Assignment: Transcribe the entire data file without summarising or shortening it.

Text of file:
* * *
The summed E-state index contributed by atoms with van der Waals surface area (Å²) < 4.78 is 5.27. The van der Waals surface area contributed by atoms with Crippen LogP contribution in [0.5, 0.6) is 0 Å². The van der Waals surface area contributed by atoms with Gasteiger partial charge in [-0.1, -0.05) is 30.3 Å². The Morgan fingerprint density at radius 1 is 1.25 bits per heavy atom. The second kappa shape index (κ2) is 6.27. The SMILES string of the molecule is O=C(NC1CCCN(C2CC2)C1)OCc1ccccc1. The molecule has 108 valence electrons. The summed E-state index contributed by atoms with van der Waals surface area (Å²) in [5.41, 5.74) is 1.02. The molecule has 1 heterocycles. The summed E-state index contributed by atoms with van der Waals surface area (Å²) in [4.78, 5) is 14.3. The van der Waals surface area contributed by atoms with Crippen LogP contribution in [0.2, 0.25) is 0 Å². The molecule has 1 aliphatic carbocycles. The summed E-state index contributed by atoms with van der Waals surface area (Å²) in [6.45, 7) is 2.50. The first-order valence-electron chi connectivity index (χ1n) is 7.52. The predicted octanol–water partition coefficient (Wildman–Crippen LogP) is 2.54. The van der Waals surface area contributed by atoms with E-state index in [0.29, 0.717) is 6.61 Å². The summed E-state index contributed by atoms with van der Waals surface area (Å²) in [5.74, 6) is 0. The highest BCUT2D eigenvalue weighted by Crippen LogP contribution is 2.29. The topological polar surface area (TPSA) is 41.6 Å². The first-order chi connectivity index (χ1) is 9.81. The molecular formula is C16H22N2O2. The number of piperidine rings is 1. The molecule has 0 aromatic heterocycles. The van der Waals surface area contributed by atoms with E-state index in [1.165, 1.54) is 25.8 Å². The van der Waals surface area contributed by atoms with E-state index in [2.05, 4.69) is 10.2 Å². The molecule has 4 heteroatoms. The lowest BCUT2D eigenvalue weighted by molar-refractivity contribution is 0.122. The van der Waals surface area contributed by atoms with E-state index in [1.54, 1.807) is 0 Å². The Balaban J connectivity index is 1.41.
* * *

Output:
The summed E-state index contributed by atoms with van der Waals surface area (Å²) < 4.78 is 5.27. The van der Waals surface area contributed by atoms with Crippen LogP contribution in [0.5, 0.6) is 0 Å². The van der Waals surface area contributed by atoms with Gasteiger partial charge in [-0.1, -0.05) is 30.3 Å². The Morgan fingerprint density at radius 1 is 1.25 bits per heavy atom. The second kappa shape index (κ2) is 6.27. The SMILES string of the molecule is O=C(NC1CCCN(C2CC2)C1)OCc1ccccc1. The molecule has 108 valence electrons. The summed E-state index contributed by atoms with van der Waals surface area (Å²) in [5.41, 5.74) is 1.02. The molecule has 1 heterocycles. The summed E-state index contributed by atoms with van der Waals surface area (Å²) in [4.78, 5) is 14.3. The van der Waals surface area contributed by atoms with Crippen LogP contribution in [0.2, 0.25) is 0 Å². The molecule has 1 aliphatic carbocycles. The summed E-state index contributed by atoms with van der Waals surface area (Å²) in [6.45, 7) is 2.50. The first-order valence-electron chi connectivity index (χ1n) is 7.52. The predicted octanol–water partition coefficient (Wildman–Crippen LogP) is 2.54. The van der Waals surface area contributed by atoms with E-state index in [0.29, 0.717) is 6.61 Å². The summed E-state index contributed by atoms with van der Waals surface area (Å²) in [5.74, 6) is 0. The highest BCUT2D eigenvalue weighted by Crippen LogP contribution is 2.29. The topological polar surface area (TPSA) is 41.6 Å². The first-order chi connectivity index (χ1) is 9.81. The molecular formula is C16H22N2O2. The number of piperidine rings is 1. The molecule has 0 aromatic heterocycles. The van der Waals surface area contributed by atoms with E-state index in [1.165, 1.54) is 25.8 Å². The van der Waals surface area contributed by atoms with E-state index in [2.05, 4.69) is 10.2 Å². The molecule has 4 heteroatoms. The lowest BCUT2D eigenvalue weighted by molar-refractivity contribution is 0.122. The van der Waals surface area contributed by atoms with E-state index in [1.54, 1.807) is 0 Å². The Balaban J connectivity index is 1.41.